By Jean Francois Vivier, Illustrated by Denoël (Sophia Institute Press, 2020)
This graphic novel renders the heroic life of Franciscan Father Kolbe in vivid images, from his Polish childhood to his martyrdom at Auschwitz.
John Zorn (Tzadik Records, 2020)
As the novel coronavirus pandemic forced people throughout the world to stay home, it’s difficult to believe anyone would choose such confinement for the rest of their life. Yet that is what the 15th-century English mystic Julian of
Norwich did. Julian is known to have written just one work, Revelations of Divine Love, in which she offers deep theological reflections upon a series of visions she had in the midst of
a horrible illness. Yet from this one work we have the lasting image of Christ who tells her, “All shall be well, all shall be well, and all manner of things shall be well.”
One might not think this the type of material to inspire contemporary avant-garde jazz. However, composer and saxophonist John Zorn is often one to surprise. On his latest album, Virtue, he offers 12 original compositions inspired by the life and writings of Julian of Norwich. Virtuoso guitarists Julian Lage, Gyan Riley, and Bill Frisell play these compositions on acoustic guitars. The results are stunning.
Not unlike an abstract painter who creates images inspired by scripture, Zorn ties his compositions to poetic phrases and themes from Julian’s writings. Far from simply illustrating one of Julian’s theological concepts such as “The Ground of Our Beseeching,” the musical piece becomes a shared opportunity for our own meditation. Zorn also accomplishes this with pieces tied to events in Julian’s life. “Apart from the World,” which is a compelling spiritual notion given Julian’s propensity to see God’s presence in creation, is an exceptionally beautiful and prayerful piece. Yet this album is neither tame nor subdued. Zorn captures the feverish and peculiar nature of Julian’s experiences in the disjointed and frenzied pieces “Visiones” and “Infernal Night (Sin Is Behovely).” When taken as a whole, Zorn’s compositions help us realize just how expansive a life can be, even when limited by four walls.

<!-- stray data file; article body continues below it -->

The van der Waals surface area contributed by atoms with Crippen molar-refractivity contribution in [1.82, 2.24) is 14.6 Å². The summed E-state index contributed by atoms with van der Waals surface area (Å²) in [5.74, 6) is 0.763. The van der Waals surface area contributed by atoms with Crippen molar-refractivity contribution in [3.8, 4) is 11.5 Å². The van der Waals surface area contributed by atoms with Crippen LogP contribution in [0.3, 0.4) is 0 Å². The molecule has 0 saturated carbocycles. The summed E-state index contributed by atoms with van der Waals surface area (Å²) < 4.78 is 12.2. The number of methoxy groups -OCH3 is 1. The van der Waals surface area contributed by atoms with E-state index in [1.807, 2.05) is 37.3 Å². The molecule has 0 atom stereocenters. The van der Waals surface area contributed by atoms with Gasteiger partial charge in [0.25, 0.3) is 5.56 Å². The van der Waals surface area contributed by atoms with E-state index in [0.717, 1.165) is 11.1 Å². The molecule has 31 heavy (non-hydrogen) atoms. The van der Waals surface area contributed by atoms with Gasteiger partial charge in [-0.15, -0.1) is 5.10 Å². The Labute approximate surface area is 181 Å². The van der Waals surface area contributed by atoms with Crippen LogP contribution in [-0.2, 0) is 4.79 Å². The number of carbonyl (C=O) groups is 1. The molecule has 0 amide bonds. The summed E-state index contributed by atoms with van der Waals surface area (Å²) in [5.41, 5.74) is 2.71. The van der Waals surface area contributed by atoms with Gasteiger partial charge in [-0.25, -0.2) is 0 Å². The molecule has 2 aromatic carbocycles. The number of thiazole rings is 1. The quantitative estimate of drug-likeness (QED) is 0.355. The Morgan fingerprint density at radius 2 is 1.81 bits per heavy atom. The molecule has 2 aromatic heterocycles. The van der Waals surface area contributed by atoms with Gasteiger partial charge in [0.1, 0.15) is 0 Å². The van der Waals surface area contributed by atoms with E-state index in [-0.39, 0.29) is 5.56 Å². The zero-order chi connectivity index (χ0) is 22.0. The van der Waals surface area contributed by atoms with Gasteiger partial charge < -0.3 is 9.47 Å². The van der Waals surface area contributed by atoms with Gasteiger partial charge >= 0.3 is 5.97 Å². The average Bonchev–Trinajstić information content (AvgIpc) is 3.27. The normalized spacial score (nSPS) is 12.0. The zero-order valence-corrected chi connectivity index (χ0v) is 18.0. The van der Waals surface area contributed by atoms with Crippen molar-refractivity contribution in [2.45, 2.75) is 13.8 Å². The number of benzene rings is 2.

Directed by Marc Levin (HBO, 2020)
“We cannot depend on one person to come save us all,” says a woman at a community meeting in Stockton, California. This quote stands out in a documentary ostensibly about one such person: Michael Tubbs, who was elected mayor in 2016 at just 26 years old and who has gone on to champion a number of progressive programs aimed at improving economic justice.
We see Tubbs’ colleagues hard at work to explain how their universal basic income pilot program has provided no-strings- attached money to help people pay bills, visit sick relatives, or send a kid to football camp. We see the street-level activism of an ex-offender in the Advance Peace program working to reduce gun violence. We see the emotional toll of people’s personal investment in kids in the Stockton Scholars tuition assistance program.
Tubbs’ personal biography is told through interviews with family. Raised by his mother and grandmother while his father was mainly in prison, Tubbs had a singular drive to prove that he could do more that landed him an elite college education, and he returned to serve on the city council after the death of a friend. His story is held up almost as a mirror: A young woman carries her son in her arms at her high school graduation, just as Tubbs’ mother did with him. A young man is shown bursting with pride to be going to college, as Tubbs was when he left to study at Stanford. And we even see Tubbs’ visible frustration that so many obstacles have remained the same as he watches a student confront circumstances similar to those that landed his father in prison decades earlier.
One person didn’t come to save Stockton. Rather, one person is showing what it can mean when a community lives out its values—together.